I actually think one of the difficulties of being spiritual and / or religious in the modern age is that ours is a time when earnestness is not much prized. Knowingness, humour and continual self-mockery are more valuable. All of which I'm fine with, but once you start trying to deal with concepts like the meaning of life, contact with the Divine, and meditating upon one's chakras*, you have to suspend the voice in your head that wants to find the joke in everything. It's not an easy thing to do, for me anyway, and I'm still trying to find a writing style that isn't mocking, and isn't too worthy for words. I don't think I'm getting there, but I can only keep trying. Here's my latest thoughts on Lent.
Lent began on Wednesday 18th February this year. Each year, I like to make a vow for Lent, a habit that began as a child at Methodist Sunday School, with the traditional giving up of chocolate. Despite the oft-derided nature of such vows (“diet in disguise”, “First world problems” are among two of the criticisms I’ve heard), I actually think they can be useful. I think it’s good to learn how to overcome habits that can trap us, and learn that we don’t have to be dependent on external sources of pleasure.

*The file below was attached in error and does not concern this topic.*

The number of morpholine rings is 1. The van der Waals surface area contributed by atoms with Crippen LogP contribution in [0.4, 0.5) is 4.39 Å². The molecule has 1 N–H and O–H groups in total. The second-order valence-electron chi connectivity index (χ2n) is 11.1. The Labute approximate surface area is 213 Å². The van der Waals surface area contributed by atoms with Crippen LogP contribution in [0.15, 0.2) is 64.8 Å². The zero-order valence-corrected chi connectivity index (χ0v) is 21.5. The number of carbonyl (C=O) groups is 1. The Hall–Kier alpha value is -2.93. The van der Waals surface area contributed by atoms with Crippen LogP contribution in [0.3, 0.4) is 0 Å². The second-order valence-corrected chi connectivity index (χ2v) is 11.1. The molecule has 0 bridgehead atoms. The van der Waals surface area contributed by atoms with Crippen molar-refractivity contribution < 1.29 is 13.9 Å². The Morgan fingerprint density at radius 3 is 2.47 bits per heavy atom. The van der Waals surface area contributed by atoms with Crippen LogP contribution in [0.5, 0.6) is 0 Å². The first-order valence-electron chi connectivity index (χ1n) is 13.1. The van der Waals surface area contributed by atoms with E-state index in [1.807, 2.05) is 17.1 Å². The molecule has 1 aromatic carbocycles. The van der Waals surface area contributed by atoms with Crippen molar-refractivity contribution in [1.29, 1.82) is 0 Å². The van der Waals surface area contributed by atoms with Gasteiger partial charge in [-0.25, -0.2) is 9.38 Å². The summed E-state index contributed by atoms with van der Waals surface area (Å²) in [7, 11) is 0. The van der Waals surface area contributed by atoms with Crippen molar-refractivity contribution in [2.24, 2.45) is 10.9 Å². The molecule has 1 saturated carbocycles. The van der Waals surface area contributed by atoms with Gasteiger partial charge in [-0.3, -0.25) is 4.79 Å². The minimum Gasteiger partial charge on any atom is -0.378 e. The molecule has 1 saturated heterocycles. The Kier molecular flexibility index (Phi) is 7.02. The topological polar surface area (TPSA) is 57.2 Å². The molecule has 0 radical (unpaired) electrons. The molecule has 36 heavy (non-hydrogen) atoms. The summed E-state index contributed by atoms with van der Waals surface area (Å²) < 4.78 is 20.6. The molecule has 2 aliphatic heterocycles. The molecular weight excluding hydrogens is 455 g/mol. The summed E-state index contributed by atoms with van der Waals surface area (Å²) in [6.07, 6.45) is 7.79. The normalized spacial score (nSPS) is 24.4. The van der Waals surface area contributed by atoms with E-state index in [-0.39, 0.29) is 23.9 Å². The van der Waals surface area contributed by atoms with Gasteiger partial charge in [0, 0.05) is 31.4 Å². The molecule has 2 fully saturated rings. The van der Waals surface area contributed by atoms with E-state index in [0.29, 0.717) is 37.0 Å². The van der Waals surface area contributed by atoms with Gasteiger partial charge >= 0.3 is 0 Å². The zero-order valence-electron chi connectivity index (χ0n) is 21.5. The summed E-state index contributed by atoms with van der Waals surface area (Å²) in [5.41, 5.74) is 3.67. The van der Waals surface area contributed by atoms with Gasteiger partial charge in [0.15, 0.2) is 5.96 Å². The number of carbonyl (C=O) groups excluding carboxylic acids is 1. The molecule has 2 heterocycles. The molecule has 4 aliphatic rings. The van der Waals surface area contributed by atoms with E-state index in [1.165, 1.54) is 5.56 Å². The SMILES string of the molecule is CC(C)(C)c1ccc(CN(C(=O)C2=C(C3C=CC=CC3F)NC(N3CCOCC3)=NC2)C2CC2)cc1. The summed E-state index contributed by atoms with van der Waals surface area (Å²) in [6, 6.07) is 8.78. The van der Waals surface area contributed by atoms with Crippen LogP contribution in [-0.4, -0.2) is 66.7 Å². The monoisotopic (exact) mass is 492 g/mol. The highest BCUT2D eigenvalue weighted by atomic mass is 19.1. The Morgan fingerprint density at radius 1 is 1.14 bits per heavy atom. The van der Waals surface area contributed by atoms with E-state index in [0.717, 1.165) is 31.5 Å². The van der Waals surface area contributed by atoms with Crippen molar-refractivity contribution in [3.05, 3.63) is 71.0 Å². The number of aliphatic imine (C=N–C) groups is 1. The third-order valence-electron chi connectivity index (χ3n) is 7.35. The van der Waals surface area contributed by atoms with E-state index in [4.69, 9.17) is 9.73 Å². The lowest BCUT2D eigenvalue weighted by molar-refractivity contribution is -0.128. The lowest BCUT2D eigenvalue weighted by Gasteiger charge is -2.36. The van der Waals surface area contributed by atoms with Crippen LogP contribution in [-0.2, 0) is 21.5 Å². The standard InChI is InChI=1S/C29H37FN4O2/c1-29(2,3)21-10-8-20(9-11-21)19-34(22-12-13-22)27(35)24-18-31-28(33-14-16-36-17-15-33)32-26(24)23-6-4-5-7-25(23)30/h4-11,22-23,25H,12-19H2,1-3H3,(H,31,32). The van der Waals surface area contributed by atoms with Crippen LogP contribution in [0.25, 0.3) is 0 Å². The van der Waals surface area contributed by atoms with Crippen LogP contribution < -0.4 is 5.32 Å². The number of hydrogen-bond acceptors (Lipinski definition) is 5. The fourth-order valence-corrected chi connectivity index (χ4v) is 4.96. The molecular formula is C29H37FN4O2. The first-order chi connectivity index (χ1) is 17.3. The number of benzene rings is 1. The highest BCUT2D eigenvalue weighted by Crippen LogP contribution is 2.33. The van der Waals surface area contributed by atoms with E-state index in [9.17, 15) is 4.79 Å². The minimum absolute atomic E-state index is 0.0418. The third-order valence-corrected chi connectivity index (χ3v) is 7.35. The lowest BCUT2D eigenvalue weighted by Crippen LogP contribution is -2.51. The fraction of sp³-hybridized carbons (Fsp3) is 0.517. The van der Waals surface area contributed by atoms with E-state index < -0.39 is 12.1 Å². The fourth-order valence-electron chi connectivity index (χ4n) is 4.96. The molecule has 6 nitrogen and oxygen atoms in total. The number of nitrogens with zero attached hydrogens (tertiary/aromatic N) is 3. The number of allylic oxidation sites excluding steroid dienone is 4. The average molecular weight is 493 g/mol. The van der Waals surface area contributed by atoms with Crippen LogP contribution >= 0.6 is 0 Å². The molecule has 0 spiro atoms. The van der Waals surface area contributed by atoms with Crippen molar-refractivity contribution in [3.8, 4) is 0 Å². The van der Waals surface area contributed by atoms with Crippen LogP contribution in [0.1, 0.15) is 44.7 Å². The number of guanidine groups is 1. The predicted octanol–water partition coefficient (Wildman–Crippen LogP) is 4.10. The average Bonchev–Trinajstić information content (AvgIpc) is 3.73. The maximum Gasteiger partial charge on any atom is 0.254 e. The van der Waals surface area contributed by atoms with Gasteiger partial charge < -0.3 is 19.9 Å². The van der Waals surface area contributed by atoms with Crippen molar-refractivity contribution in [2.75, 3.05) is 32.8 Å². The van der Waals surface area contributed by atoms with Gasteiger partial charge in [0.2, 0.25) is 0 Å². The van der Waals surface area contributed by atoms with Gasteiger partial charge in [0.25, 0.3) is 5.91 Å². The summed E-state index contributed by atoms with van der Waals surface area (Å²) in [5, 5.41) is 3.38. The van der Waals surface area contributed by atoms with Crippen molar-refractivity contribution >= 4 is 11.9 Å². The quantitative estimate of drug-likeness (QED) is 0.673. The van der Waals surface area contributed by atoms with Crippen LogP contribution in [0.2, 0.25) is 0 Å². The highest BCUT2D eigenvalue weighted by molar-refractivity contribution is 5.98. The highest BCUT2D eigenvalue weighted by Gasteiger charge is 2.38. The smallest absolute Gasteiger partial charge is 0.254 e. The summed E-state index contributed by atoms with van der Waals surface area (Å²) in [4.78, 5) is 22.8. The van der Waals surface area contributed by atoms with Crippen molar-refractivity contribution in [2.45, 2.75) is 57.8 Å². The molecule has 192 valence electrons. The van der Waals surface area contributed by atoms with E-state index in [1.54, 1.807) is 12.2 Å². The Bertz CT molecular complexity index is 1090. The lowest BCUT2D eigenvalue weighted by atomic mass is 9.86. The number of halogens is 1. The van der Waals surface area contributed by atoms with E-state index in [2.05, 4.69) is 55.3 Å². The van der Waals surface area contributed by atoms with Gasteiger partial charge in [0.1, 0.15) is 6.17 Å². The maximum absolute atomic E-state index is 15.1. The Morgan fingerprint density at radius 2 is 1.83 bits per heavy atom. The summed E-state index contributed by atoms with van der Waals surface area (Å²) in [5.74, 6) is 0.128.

Since I became an adult, and then a Unitarian, my vows have shifted, though, from the giving up of things, to the committing to things. Last year, I vowed to meditate for five minutes every day. (If I averaged it out, it would probably have been 2.5 minutes a day. Oops.) Now, I try to make a choice to do something that might help me to develop spiritually.
This year, I have vowed to read five passages from the Bible each day. Happily for me, I’ve done this a few times, and I’m now as far through as “Psalms”, having just finished the Book of Job. As a Unitarian, is this an odd vow? I don’t believe it has to be. I became a Unitarian because I wished to learn from all faiths, and the faith from which our church sprang – Christianity – is one I still want to study.
In an odd way, I get more from the Bible now as a Unitarian than I did in my previous habits of worship. I find it easier now to read the Bible now that I can see it in its historical context, and recognise that these are words written more than two thousand years ago by the wise men of a persecuted Middle Eastern tribe. In 2015, having received an education that introduced at least a brief introduction to the major religions of the world, it’s not necessary for me to believe this is the literal truth of God, and the only truth of God, in order to find the wisdom hidden within it. And if it challenges me, and I sometimes don’t know if I agree with it? Well, if it was easy, it wouldn’t be religion.
* not as painful as it sounds, you can do it lying down.